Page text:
According to sources from CSC, the number of employees affected by this termination decision will be determined in coordination with the respective ministries and state institutions based on the work circumstances and the availability of alternative national manpower. They indicated that the situation might resemble the termination of services of about 3,500 expatriates in the previous fiscal year. In a similar context, the sources explained that the regulations for recruitment of manpower from overseas, and the decisions to organize the labor market and population structure will be issued before the end of this year.

This is due to occur after the decisions are presented to the concerned committee, which will be formed before the end of this month (October), and will include representatives of the concerned bodies such as Kuwait Chamber of Commerce and Industry (KCCI), and labor unions and syndicates. The council will be chaired by minister of social affairs, and will have the authority’s director general, four employees of level not less than assistant undersecretary from governmental bodies, and three experts as members. It is expected to issue decisions, which will be stringent on recruitment, such as banning the recruitment of anyone above the age of 60 except for certain professions.

Meanwhile, latest statistics issued by CSC reveal that 7,500 citizens joined the public sector since January 2018, majority of who are women, such that there are 6,000 women (47 percent) and 1,500 men (30 percent). At the same time, the statistics show the number of Gulf and expatriate employees has dropped by 2,800 during the same period.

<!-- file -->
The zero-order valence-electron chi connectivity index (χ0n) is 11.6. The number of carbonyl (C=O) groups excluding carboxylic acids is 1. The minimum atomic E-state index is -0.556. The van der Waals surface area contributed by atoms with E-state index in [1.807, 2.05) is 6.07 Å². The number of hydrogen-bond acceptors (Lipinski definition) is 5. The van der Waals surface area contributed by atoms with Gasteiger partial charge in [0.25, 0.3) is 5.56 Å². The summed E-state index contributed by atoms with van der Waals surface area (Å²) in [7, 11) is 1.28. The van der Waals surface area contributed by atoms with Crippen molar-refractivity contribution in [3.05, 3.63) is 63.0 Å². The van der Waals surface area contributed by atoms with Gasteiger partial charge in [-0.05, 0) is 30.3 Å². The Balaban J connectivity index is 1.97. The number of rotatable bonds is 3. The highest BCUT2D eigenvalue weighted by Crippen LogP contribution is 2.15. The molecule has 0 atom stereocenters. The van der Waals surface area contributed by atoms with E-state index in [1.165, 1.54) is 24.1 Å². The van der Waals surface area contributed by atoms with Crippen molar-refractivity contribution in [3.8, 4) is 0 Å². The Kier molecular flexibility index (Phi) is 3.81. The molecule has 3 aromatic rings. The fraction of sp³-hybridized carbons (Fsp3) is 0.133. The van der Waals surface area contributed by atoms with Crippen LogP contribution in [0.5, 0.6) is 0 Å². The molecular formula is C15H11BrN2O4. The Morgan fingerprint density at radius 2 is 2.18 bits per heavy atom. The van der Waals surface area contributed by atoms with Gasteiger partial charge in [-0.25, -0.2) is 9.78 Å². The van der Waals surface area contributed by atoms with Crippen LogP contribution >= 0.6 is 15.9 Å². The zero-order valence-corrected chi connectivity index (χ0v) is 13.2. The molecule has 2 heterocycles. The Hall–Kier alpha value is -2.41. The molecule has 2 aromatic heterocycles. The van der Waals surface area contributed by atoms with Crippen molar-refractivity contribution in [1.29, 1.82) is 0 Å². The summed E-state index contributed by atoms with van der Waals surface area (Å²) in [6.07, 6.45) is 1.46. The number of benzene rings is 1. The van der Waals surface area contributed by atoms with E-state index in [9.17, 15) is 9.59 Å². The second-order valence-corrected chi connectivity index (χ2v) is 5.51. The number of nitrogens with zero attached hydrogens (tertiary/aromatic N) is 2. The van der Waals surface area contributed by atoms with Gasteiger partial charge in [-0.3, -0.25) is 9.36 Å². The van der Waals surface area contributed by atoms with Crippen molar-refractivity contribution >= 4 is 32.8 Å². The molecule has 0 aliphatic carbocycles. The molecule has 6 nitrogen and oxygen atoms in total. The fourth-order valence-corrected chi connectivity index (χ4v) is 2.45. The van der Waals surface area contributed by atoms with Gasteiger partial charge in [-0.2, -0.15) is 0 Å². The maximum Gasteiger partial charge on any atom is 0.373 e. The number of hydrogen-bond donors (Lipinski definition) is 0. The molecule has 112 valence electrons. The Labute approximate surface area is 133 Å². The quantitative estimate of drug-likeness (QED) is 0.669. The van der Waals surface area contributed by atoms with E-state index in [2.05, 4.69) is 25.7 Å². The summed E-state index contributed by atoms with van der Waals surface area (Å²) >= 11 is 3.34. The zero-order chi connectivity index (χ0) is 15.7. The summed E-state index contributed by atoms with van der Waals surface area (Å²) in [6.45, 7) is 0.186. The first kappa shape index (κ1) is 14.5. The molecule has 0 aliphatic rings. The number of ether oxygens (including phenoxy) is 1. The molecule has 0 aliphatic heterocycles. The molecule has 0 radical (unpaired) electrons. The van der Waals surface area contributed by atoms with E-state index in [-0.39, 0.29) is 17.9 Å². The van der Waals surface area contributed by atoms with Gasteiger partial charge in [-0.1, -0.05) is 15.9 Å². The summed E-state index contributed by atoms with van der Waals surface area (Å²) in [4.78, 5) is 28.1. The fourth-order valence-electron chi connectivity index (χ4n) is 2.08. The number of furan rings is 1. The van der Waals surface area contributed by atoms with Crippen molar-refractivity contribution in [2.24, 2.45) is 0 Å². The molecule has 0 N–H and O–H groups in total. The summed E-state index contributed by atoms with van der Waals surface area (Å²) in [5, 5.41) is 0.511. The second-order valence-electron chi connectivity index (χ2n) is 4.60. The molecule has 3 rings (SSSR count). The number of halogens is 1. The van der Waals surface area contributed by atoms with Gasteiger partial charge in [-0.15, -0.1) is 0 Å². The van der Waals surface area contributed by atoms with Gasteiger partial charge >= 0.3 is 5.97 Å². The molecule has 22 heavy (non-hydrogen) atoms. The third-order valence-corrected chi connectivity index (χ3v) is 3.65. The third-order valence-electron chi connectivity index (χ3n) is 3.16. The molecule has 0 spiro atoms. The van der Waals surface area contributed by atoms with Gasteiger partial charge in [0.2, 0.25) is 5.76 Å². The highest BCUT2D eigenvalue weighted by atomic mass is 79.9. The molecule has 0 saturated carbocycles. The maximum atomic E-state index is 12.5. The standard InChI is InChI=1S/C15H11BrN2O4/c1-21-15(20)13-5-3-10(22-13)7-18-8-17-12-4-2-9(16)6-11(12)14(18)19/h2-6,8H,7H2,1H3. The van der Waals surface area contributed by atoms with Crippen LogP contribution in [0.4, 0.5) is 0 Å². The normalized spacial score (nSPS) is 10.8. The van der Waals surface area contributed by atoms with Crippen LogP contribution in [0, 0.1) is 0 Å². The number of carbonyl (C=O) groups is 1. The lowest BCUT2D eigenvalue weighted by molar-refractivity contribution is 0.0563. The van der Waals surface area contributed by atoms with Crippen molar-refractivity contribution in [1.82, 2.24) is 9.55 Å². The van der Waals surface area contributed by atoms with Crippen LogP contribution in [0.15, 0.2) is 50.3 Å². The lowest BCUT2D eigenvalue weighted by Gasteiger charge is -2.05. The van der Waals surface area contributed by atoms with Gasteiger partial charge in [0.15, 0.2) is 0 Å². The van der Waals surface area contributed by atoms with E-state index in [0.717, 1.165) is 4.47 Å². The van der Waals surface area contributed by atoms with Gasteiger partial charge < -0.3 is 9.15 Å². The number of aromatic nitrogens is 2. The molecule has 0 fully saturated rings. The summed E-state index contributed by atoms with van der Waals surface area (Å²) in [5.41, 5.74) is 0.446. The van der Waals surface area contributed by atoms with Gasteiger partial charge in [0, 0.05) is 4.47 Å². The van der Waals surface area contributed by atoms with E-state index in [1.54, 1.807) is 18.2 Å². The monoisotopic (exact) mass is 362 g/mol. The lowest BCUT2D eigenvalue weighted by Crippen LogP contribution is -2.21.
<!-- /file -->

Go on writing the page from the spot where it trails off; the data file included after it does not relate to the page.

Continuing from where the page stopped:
Regarding the employment of Kuwaiti women in the public sector, the statistics reveal that the number of Kuwaiti women, as of the start of this month, reached 164,805 (47 percent), which is an increase of about 5,940 from the start of this year when their number was 158,865. The number of Kuwaiti men, as of the beginning of this month, stood at 140,993 (30 percent). Their number at the beginning of this year was about 130,505. Therefore, the total number of male employees has increased by 1,488 within first ten months of this year. With this, the number of national labor in the public sector is 269,798, as of the beginning of this month.

The number of Gulf nationals working in the public sector as of the beginning of this month is 4,466; a rate not exceeding 0.8 percent. There are 4,011 Saudi, 227 Qatari, 107 Omani, 105 Bahraini and 16 Emirati nationals working in the public sector of Kuwait. In January this year, the number of Gulf nationals in the public sector was 4,510. This means their number has dropped by 44 employees in the last ten months. The number of Arab and Asian employees in the public sector is 78,000, constituting 22.24 percent as of October 1, 2018. Their number in the beginning of this year was 81,184. This indicates a noticeable drop in the non-Gulf Arab and Asian labor of about 2,800 employees in the last ten months

By Najeh Bilal and Fares Al-Abdan Al-Seyassah Staff and Agencies